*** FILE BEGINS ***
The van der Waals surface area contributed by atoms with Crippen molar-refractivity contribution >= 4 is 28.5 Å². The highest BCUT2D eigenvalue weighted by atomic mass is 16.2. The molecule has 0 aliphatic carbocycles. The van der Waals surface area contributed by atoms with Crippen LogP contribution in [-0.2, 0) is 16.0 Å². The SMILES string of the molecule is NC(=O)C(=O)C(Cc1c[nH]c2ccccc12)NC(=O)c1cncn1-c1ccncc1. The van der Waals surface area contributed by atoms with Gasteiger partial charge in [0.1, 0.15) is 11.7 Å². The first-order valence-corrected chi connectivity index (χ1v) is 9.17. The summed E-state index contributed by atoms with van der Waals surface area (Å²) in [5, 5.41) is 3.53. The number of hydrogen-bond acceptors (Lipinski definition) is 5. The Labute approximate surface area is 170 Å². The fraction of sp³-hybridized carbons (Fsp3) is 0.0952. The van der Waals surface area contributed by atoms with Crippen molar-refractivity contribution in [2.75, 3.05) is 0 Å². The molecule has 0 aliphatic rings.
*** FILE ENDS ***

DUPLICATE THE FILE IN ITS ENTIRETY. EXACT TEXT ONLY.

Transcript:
The van der Waals surface area contributed by atoms with Crippen molar-refractivity contribution >= 4 is 28.5 Å². The highest BCUT2D eigenvalue weighted by atomic mass is 16.2. The molecule has 0 aliphatic carbocycles. The van der Waals surface area contributed by atoms with Crippen LogP contribution in [-0.2, 0) is 16.0 Å². The SMILES string of the molecule is NC(=O)C(=O)C(Cc1c[nH]c2ccccc12)NC(=O)c1cncn1-c1ccncc1. The van der Waals surface area contributed by atoms with Gasteiger partial charge in [0.1, 0.15) is 11.7 Å². The first-order valence-corrected chi connectivity index (χ1v) is 9.17. The summed E-state index contributed by atoms with van der Waals surface area (Å²) in [5, 5.41) is 3.53. The number of hydrogen-bond acceptors (Lipinski definition) is 5. The Labute approximate surface area is 170 Å². The fraction of sp³-hybridized carbons (Fsp3) is 0.0952. The van der Waals surface area contributed by atoms with Crippen molar-refractivity contribution in [2.75, 3.05) is 0 Å². The molecule has 0 aliphatic rings.